Director: Carl Lindbergh
Cast: Cheryl Texiera, Matthew Albrecht, Alaina Gianci, Joseph Darden, Veronica Wylie
A group of friends on a road trip encounter an aggressive truck driver who terrorizes them before running their vehicle off the road. Stranded in the middle of nowhere, the group must venture out to seek help, unaware that they are in the territory of a family of deranged killers, including the ruthless Bunnyman.
Upon initial reaction, it would be very easy—too easy—to simply dismiss Bunnyman as a ridiculous, shoddy, and insulting knock-off of countless genre classics. After all, explaining to the casual person that the film is about a homicidal maniac dressed in an Easter bunny costume terrorizing a group of less than intelligent college aged students will surely elicit an “Are you serious?” followed by a howl of laughter. Certainly, the expectation going into the film is low and the viewer is fully prepared to be subjected to an extremely cheesy experience. However, Bunnyman manages to slightly transcend beyond the sketchy plot synopsis and, at least occasionally, create a dark and surreal atmosphere not often seen in low budget slasher fare. For this, it gains some credit. Unfortunately, these scenes come sporadically between less impressive ones. For example, the lengthy exposition of the film does a good job of trying the viewer’s patience; yes, an ominous trucker chasing and terrorizing a helpless group of kids is suspenseful if done correctly (see Jeepers Creepers), but definitely loses its impact after about twenty minutes. Couple that with the ridiculous reaction by the victims, and the film does not start off on the right track in terms of capturing the viewer’s attention. But if the viewer fights the urge to eject the film from the DVD player, even during the following scenes that have the character’s meandering about for what seems like days in search of help, past the scenes of the group arguing about their predicament, past an truly bizarre scene where the group encounters a stereotypical backwoods hillbilly, and past the scene where they plead for help the female driver of car they encounter in the middle of the road where, questionably, one of the arguments they utilize to try to convince her to assist them is NOT that their friend was murdered by the mysterious truck driver. In fact, throughout the film, the character’s reactions to the friend’s deaths and to their overall situation seems inappropriately lackadaisical, which is one of the elements that create the surreal feeling the film possesses. In one scene, after being told to locate a cabin to wait for help to return, the group instead fall asleep under a tree and awake in the morning, each in a inappropriately cheerful and joking mood, considering their friend is probably now surely decomposing nearby. Regardless, if the viewer can get beyond the rather lengthy and often times absurd first half, they will be subjected to a sprinkle of redeeming qualities that make the film somewhat standout among the countless independent horror films produced each year.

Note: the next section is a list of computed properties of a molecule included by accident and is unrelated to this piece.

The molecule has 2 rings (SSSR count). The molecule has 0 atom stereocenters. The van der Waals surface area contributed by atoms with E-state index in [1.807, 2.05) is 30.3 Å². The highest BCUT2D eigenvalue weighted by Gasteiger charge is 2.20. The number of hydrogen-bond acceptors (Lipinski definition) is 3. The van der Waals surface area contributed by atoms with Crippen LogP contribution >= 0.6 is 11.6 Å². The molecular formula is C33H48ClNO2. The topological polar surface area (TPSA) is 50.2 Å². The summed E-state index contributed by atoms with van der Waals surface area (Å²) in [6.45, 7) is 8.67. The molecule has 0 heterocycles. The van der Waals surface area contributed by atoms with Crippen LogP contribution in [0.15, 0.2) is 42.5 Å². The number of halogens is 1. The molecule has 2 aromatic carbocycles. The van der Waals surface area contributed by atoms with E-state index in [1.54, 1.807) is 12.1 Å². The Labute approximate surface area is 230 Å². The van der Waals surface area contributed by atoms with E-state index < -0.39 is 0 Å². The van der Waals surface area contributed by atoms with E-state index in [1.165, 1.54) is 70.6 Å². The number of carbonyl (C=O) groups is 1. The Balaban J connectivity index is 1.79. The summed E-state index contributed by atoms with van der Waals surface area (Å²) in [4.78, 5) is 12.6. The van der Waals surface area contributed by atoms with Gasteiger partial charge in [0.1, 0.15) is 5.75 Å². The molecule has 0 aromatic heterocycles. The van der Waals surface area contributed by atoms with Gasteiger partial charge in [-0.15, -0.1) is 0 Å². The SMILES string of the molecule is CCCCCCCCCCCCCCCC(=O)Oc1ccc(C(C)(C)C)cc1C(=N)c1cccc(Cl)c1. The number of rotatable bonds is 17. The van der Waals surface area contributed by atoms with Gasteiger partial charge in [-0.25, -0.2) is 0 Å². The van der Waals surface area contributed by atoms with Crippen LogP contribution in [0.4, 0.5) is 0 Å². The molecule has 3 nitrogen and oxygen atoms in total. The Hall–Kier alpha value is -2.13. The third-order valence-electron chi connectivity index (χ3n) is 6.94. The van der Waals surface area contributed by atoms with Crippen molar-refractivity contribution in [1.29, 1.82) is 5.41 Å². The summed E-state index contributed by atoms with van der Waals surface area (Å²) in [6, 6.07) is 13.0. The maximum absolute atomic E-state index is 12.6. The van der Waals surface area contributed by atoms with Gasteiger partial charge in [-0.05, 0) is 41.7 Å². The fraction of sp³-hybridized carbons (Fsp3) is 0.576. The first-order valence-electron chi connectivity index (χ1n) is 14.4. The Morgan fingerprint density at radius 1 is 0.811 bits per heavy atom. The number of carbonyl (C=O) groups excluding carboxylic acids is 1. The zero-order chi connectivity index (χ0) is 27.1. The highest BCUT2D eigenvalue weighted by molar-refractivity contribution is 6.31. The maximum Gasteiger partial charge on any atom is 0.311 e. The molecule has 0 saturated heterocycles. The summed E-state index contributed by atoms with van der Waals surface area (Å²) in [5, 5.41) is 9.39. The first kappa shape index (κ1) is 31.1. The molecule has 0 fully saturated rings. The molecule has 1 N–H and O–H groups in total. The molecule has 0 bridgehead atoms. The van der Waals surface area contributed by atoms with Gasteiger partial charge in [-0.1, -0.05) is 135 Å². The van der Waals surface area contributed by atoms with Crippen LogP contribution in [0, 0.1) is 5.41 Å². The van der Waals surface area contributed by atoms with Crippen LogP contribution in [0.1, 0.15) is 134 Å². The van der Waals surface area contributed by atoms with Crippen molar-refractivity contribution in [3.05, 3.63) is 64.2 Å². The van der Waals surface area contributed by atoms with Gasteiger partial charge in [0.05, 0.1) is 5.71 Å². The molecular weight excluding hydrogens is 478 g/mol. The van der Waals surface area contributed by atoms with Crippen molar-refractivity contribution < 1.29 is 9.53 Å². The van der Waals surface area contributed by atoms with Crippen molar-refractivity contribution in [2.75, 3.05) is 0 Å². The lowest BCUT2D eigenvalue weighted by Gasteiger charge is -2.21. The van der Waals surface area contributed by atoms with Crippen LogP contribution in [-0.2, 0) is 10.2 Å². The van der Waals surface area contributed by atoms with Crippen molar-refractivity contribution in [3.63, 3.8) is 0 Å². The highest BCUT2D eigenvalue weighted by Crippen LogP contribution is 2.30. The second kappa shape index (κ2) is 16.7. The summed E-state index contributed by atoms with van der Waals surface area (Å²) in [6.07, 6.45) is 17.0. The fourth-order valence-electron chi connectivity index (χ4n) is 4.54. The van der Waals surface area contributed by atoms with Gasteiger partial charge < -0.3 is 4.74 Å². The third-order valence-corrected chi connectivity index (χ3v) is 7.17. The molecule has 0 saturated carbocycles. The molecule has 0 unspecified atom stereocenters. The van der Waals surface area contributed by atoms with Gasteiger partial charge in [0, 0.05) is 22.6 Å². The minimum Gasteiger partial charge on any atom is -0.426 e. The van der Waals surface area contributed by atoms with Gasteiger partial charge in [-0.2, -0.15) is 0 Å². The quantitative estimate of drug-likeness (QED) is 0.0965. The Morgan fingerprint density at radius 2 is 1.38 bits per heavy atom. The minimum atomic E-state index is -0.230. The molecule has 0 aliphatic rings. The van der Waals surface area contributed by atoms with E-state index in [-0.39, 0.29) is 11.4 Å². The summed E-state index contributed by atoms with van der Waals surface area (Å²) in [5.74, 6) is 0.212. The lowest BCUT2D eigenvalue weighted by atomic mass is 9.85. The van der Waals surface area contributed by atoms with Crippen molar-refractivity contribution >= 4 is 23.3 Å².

From the moment the Bunnyman appears on screen wielding his trusty chainsaw, the film picks up some steam. And while the violence is not flagrant as some horror fans may desire, there is something morbidly entertaining about watching a killer guised as a jovial Easter bunny gleefully hacking away at and torturing victims. There are also hints at real talent and style in regards to the filmmaking itself; a scene where the Bunnyman plays classical music where torturing a screaming, pleading woman, stopping periodically to be enveloped by the instrumental to the point of conducting his own imaginary orchestra possesses a surrealism straight out of a Tarantino or Lynch film. This is not to imply that the film approaches anywhere near the quality that these two master filmmakers are capable of, but there is a very disorienting effect created during some of the scenes that is interesting to take in. Unfortunately, though, much of the rest of film border's on absurdity and, in the end, suffers from pacing issues that are too pronounced to ignore. Moreover, characters, as mentioned, act stupidly and make decisions that are unbelievable. The acting is mediocre and not much is done in terms of characterization beyond the one dimensional stereotypes often times found in this type of film. Furthermore, the actors do not seem as committed to the material as they could have been and truly do not seem to know what type of film they are in half the time, which is distracting. This could very well be a script issue, but devoted actors could have brought some life to even the most bland script.
Overall, Bunnyman is not by any means a good film. But it is also not a complete waste of time because it does contain some very interesting stylistic elements and has a rather curious charm. However, it does have a wealth of issues that prevent it from garnering anything but a cautious recommendation, primarily for only fervent horror fans. Potential existed for the film, but it was drowned by a combination of careless elements. There are worse independent horror films out there, and at least with Bunnyman there is the opportunity to be amused by the fluffy, chainsaw wielding rabbit that just may be cause to not look at Easter the same again.
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